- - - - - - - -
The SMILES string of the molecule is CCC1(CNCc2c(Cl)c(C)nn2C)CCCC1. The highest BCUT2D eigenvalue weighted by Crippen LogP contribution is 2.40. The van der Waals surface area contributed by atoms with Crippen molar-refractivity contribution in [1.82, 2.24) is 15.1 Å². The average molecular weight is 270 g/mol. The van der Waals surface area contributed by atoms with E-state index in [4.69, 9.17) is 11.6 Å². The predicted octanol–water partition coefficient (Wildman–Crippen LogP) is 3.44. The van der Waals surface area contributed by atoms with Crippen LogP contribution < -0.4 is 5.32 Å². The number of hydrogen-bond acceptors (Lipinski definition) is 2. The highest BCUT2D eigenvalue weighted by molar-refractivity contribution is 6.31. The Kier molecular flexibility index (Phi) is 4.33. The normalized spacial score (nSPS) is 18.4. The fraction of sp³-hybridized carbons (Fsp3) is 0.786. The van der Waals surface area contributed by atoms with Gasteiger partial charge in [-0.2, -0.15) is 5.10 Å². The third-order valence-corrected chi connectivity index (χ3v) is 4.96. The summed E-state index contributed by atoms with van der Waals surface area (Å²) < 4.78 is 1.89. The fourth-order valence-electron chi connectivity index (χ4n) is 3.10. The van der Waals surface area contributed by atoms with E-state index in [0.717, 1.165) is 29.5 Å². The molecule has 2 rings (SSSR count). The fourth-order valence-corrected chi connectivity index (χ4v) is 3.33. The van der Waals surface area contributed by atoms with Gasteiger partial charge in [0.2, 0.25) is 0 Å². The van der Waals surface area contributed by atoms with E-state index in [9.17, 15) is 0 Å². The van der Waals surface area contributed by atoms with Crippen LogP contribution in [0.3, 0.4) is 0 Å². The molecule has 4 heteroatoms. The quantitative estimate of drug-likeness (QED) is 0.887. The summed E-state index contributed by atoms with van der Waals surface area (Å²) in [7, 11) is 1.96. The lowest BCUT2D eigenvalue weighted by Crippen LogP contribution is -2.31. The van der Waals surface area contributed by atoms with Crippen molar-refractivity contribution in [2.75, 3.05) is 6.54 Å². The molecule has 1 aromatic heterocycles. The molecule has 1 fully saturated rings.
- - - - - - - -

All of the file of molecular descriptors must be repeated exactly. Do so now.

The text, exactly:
The SMILES string of the molecule is CCC1(CNCc2c(Cl)c(C)nn2C)CCCC1. The highest BCUT2D eigenvalue weighted by Crippen LogP contribution is 2.40. The van der Waals surface area contributed by atoms with Crippen molar-refractivity contribution in [1.82, 2.24) is 15.1 Å². The average molecular weight is 270 g/mol. The van der Waals surface area contributed by atoms with E-state index in [4.69, 9.17) is 11.6 Å². The predicted octanol–water partition coefficient (Wildman–Crippen LogP) is 3.44. The van der Waals surface area contributed by atoms with Crippen LogP contribution < -0.4 is 5.32 Å². The number of hydrogen-bond acceptors (Lipinski definition) is 2. The highest BCUT2D eigenvalue weighted by molar-refractivity contribution is 6.31. The Kier molecular flexibility index (Phi) is 4.33. The normalized spacial score (nSPS) is 18.4. The fraction of sp³-hybridized carbons (Fsp3) is 0.786. The van der Waals surface area contributed by atoms with Gasteiger partial charge in [-0.2, -0.15) is 5.10 Å². The third-order valence-corrected chi connectivity index (χ3v) is 4.96. The summed E-state index contributed by atoms with van der Waals surface area (Å²) < 4.78 is 1.89. The fourth-order valence-electron chi connectivity index (χ4n) is 3.10. The van der Waals surface area contributed by atoms with E-state index in [0.717, 1.165) is 29.5 Å². The molecule has 2 rings (SSSR count). The fourth-order valence-corrected chi connectivity index (χ4v) is 3.33. The van der Waals surface area contributed by atoms with Gasteiger partial charge in [0.2, 0.25) is 0 Å². The van der Waals surface area contributed by atoms with E-state index in [9.17, 15) is 0 Å². The van der Waals surface area contributed by atoms with Crippen LogP contribution in [0.3, 0.4) is 0 Å². The molecule has 4 heteroatoms. The quantitative estimate of drug-likeness (QED) is 0.887. The summed E-state index contributed by atoms with van der Waals surface area (Å²) in [7, 11) is 1.96. The lowest BCUT2D eigenvalue weighted by Crippen LogP contribution is -2.31. The van der Waals surface area contributed by atoms with Crippen molar-refractivity contribution in [2.75, 3.05) is 6.54 Å². The molecule has 1 aromatic heterocycles. The molecule has 1 fully saturated rings.